You are currently browsing the archives for the Career category.

Archive for the ‘Career’ Category

Does the Gender Gap Exist in Biological Sciences?

 :: Posted by American Biotechnologist on 08-19-2014

In an analysis of a recent study published in Inside Higher Ed, author Scott Jaschik looks at the gender gap among tenured professors at research universities. According to the study, overall, males are far more likely to become tenured than their female counterparts, irrespective of their research output. Of course, the study claims that there are significant differences in the gender gap depending on the academic discipline. For example:

  • In sociology, women receive tenure 51% less often than men
  • In computer science, women receive tenure 55% less often than men
  • English is an exception to the rule-however, English is a female dominated discipline

Naturally, as a biologist, I wondered if such a gap exists between male and female scientists. My personal experience is that men and women are treated pretty much the same in the life sciences and I have never seen any gender bias or discrimination in all my years in the lab. Nonetheless, this is my personal experience and I wonder what the data shows.

Surfing the net for some data, I came across a blog post by Emma Pierson entitled In Science, It Matters That Women Come Last. While the article is not focused solely on the life sciences, it hits much closer to home than a study done on social scientists. What Emma Pierson found was depressing (in case you couldn’t already tell from the title). According to Emma’s research:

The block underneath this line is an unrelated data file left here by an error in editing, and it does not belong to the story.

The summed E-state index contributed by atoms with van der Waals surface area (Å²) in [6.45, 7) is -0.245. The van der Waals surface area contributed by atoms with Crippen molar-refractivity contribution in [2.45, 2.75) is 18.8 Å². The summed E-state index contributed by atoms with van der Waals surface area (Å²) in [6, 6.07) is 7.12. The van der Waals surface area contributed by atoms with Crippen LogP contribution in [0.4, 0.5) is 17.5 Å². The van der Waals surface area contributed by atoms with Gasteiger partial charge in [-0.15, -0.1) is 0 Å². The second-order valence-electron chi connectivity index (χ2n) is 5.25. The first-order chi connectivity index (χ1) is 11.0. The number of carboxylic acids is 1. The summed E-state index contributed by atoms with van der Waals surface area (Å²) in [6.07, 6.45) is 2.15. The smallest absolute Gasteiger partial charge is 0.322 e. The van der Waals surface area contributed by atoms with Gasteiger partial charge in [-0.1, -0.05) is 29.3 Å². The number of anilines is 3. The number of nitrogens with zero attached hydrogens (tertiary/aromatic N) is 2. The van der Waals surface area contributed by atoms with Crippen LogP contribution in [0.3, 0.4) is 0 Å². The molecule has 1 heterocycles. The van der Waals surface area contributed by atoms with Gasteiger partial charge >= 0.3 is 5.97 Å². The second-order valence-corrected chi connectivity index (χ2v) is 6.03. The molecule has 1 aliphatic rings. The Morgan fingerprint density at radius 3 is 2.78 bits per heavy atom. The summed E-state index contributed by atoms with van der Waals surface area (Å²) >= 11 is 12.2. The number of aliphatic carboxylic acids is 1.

• While female scientists are often the first author on the papers they write, they tend to publish fewer papers than male scientists and are less to be the final author on the study
  • men author 45% more papers that women
  • women have fewer scientific collaborations than their male counterparts

Interestingly, the article claims that the reason that females are credited on fewer papers is due to the fact that females are less likely to be PIs, (another depressing statistic), who are often credited on many more papers (due to their passive contribution…i.e. they “own” the lab) than non-PI scientists.